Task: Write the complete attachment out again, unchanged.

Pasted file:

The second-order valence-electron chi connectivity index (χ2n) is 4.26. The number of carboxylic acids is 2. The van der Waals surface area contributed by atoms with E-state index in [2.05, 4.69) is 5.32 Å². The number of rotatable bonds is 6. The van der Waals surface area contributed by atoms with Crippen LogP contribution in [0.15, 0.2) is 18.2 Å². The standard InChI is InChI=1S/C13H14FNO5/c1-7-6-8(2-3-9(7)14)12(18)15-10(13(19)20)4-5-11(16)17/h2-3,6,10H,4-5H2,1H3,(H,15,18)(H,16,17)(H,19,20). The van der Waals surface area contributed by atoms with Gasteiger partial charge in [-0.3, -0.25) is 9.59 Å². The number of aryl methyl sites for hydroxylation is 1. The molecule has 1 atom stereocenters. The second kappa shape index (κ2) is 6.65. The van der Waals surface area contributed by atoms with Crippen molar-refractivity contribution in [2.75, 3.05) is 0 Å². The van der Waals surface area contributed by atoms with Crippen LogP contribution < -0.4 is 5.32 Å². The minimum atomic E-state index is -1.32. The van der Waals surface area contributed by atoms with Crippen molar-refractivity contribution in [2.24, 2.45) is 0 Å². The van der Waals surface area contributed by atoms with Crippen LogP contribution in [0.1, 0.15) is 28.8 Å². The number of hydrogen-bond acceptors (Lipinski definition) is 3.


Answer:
The second-order valence-electron chi connectivity index (χ2n) is 4.26. The number of carboxylic acids is 2. The van der Waals surface area contributed by atoms with E-state index in [2.05, 4.69) is 5.32 Å². The number of rotatable bonds is 6. The van der Waals surface area contributed by atoms with Crippen LogP contribution in [0.15, 0.2) is 18.2 Å². The standard InChI is InChI=1S/C13H14FNO5/c1-7-6-8(2-3-9(7)14)12(18)15-10(13(19)20)4-5-11(16)17/h2-3,6,10H,4-5H2,1H3,(H,15,18)(H,16,17)(H,19,20). The van der Waals surface area contributed by atoms with Gasteiger partial charge in [-0.3, -0.25) is 9.59 Å². The number of aryl methyl sites for hydroxylation is 1. The molecule has 1 atom stereocenters. The second kappa shape index (κ2) is 6.65. The van der Waals surface area contributed by atoms with Crippen molar-refractivity contribution in [2.75, 3.05) is 0 Å². The van der Waals surface area contributed by atoms with Crippen LogP contribution < -0.4 is 5.32 Å². The minimum atomic E-state index is -1.32. The van der Waals surface area contributed by atoms with Crippen molar-refractivity contribution in [2.24, 2.45) is 0 Å². The van der Waals surface area contributed by atoms with Crippen LogP contribution in [0.1, 0.15) is 28.8 Å². The number of hydrogen-bond acceptors (Lipinski definition) is 3.